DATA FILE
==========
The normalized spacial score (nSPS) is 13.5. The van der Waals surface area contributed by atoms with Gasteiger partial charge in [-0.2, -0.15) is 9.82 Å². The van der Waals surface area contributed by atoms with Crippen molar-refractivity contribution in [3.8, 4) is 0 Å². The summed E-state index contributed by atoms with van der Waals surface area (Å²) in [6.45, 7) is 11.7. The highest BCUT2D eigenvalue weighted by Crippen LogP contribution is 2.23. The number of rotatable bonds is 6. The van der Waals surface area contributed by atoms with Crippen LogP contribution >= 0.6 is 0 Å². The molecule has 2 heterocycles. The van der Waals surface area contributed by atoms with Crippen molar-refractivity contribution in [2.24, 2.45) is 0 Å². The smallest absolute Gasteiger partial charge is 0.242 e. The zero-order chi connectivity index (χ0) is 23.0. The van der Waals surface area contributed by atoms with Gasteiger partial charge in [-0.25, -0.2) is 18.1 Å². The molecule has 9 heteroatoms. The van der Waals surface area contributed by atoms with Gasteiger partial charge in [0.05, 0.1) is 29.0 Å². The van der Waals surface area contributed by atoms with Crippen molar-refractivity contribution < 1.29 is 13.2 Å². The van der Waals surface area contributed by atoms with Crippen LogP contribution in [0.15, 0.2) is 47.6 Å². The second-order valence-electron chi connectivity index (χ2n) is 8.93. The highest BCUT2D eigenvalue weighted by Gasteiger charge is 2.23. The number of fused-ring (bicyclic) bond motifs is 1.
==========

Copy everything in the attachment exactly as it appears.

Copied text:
The normalized spacial score (nSPS) is 13.5. The van der Waals surface area contributed by atoms with Gasteiger partial charge in [-0.2, -0.15) is 9.82 Å². The van der Waals surface area contributed by atoms with Crippen molar-refractivity contribution in [3.8, 4) is 0 Å². The summed E-state index contributed by atoms with van der Waals surface area (Å²) in [6.45, 7) is 11.7. The highest BCUT2D eigenvalue weighted by Crippen LogP contribution is 2.23. The number of rotatable bonds is 6. The van der Waals surface area contributed by atoms with Crippen LogP contribution >= 0.6 is 0 Å². The molecule has 2 heterocycles. The van der Waals surface area contributed by atoms with Crippen molar-refractivity contribution in [2.24, 2.45) is 0 Å². The smallest absolute Gasteiger partial charge is 0.242 e. The zero-order chi connectivity index (χ0) is 23.0. The van der Waals surface area contributed by atoms with Gasteiger partial charge in [-0.25, -0.2) is 18.1 Å². The molecule has 9 heteroatoms. The van der Waals surface area contributed by atoms with Gasteiger partial charge in [0.05, 0.1) is 29.0 Å². The van der Waals surface area contributed by atoms with Crippen molar-refractivity contribution < 1.29 is 13.2 Å². The van der Waals surface area contributed by atoms with Crippen LogP contribution in [0.15, 0.2) is 47.6 Å². The second-order valence-electron chi connectivity index (χ2n) is 8.93. The highest BCUT2D eigenvalue weighted by Gasteiger charge is 2.23. The number of fused-ring (bicyclic) bond motifs is 1.